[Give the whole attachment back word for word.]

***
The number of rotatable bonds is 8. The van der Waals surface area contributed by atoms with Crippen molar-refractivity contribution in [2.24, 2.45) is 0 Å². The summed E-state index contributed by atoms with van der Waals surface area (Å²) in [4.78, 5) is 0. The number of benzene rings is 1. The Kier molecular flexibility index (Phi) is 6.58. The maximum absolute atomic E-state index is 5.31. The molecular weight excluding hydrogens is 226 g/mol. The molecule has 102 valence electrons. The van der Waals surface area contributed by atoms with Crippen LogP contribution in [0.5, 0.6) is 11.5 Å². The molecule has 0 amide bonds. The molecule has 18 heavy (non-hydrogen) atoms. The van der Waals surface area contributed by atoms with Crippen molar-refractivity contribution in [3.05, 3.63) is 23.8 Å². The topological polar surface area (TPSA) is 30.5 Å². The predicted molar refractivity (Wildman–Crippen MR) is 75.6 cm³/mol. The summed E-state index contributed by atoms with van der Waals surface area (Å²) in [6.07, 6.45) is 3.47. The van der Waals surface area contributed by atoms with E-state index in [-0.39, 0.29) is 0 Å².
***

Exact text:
The number of rotatable bonds is 8. The van der Waals surface area contributed by atoms with Crippen molar-refractivity contribution in [2.24, 2.45) is 0 Å². The summed E-state index contributed by atoms with van der Waals surface area (Å²) in [4.78, 5) is 0. The number of benzene rings is 1. The Kier molecular flexibility index (Phi) is 6.58. The maximum absolute atomic E-state index is 5.31. The molecular weight excluding hydrogens is 226 g/mol. The molecule has 102 valence electrons. The van der Waals surface area contributed by atoms with Crippen LogP contribution in [0.5, 0.6) is 11.5 Å². The molecule has 0 amide bonds. The molecule has 18 heavy (non-hydrogen) atoms. The van der Waals surface area contributed by atoms with Crippen molar-refractivity contribution in [3.05, 3.63) is 23.8 Å². The topological polar surface area (TPSA) is 30.5 Å². The predicted molar refractivity (Wildman–Crippen MR) is 75.6 cm³/mol. The summed E-state index contributed by atoms with van der Waals surface area (Å²) in [6.07, 6.45) is 3.47. The van der Waals surface area contributed by atoms with E-state index in [-0.39, 0.29) is 0 Å².